The City of Victoria spent $30,126 to remove the statue of Sir John A. Macdonald from outside city hall this summer.
In a new report, the city released the cost breakdown of relocating the piece, stood at the Pandora Street entrance since 1981 when it was commissioned by sculptor John Dann.
The new tally is an increase from the initial $23,000 reported in September.
Some $21,749 was spent on city staff ($9,303) and members of the Victoria Police Department ($12,446) when the statue was removed Aug. 11 before a crowd of hundreds.
Some came to protest the removal, while others who supported the decision said they wanted to witness the historical moment.
Mayor Lisa Helps announced Aug. 8 the decision to remove the statue had been made in June 2017 through the City Family, a group of elected municipal officials and representatives from Esquimalt and Songhees Nations.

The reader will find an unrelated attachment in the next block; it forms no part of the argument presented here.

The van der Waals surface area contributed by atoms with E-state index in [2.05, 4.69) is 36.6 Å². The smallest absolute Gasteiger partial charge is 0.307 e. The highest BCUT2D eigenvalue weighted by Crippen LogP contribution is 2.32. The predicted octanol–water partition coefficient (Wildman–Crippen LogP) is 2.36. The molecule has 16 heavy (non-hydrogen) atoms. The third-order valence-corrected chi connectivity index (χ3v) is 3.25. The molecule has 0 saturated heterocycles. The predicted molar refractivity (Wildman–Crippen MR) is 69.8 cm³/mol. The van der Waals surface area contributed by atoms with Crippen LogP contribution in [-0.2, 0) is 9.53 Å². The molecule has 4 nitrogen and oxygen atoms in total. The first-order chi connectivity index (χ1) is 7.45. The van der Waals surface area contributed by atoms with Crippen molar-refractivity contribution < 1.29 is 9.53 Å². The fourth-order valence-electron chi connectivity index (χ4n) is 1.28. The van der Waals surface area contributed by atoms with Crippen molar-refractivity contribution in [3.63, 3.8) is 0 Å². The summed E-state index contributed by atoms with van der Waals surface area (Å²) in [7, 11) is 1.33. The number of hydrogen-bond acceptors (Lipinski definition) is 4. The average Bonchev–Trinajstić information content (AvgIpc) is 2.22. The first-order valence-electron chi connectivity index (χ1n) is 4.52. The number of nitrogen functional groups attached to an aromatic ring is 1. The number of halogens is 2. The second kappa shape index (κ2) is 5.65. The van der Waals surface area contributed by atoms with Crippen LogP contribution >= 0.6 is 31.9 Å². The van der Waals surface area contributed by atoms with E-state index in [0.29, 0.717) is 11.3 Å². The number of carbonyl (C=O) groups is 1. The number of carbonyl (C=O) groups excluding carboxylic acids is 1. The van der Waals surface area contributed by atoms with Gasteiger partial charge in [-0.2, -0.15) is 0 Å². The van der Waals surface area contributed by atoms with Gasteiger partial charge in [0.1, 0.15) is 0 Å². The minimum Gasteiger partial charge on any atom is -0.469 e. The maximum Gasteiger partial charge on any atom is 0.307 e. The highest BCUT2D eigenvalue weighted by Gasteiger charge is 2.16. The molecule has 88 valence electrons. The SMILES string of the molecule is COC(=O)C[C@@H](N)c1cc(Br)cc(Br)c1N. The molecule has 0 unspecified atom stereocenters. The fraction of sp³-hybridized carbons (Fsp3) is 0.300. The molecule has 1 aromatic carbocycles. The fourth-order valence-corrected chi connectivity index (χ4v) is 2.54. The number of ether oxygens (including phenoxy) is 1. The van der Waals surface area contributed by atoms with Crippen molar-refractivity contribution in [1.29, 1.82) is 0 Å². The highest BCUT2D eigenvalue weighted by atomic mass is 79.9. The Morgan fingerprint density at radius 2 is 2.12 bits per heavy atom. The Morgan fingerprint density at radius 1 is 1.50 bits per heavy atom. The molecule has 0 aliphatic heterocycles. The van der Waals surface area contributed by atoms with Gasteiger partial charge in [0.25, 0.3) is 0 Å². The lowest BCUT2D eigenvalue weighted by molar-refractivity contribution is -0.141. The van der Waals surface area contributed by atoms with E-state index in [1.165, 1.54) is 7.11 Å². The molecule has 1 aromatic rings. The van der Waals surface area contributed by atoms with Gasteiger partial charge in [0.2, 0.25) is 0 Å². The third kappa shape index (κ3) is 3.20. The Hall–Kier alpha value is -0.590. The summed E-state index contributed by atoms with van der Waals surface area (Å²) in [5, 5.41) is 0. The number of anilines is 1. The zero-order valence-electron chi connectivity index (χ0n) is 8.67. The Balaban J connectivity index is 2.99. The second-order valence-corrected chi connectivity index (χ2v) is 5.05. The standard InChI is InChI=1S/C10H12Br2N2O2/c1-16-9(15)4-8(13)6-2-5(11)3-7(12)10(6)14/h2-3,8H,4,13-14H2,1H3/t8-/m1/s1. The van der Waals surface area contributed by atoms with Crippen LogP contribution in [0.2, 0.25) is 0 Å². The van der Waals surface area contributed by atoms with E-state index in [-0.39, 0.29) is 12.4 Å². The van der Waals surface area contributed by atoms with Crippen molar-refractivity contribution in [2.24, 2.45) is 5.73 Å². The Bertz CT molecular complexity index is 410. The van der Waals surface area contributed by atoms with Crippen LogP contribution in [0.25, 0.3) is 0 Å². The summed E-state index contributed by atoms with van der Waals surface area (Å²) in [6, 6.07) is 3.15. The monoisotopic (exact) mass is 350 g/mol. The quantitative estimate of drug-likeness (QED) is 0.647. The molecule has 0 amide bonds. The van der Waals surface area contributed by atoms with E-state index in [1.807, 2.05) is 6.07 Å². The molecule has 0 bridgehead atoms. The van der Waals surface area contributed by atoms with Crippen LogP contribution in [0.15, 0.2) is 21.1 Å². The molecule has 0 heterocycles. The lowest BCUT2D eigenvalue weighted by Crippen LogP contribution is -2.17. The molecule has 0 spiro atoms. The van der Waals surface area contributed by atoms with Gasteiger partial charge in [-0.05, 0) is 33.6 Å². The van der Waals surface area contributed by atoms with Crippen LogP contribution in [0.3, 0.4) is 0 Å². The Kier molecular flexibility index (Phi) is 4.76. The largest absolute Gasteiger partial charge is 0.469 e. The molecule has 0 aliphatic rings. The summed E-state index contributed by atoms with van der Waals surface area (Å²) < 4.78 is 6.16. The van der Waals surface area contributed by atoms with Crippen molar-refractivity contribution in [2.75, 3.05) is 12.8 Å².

In a statement that day, Helps said: “We do not propose to erase history but rather to take the time through the process of truth-telling and reconciliation as part of the Witness Reconciliation Program to tell this complex and painful chapter of Canadian history in a thoughtful way.”
A significant backlash ensued with the public accusing Helps of making the decision without public input, for which she later apologized saying “reconciliation is a learning process for all of us.”
Equipment required to do the job totalled more than $7,683 including crane services ($2,110), concrete services ($3,774), fencing ($356) and miscellaneous tools ($1,443).
A plaque that was installed on the statue’s former site and quickly defaced in the days afterward, cost $694.
The statue is currently in storage in a city facility with plans to relocate it at a later date.
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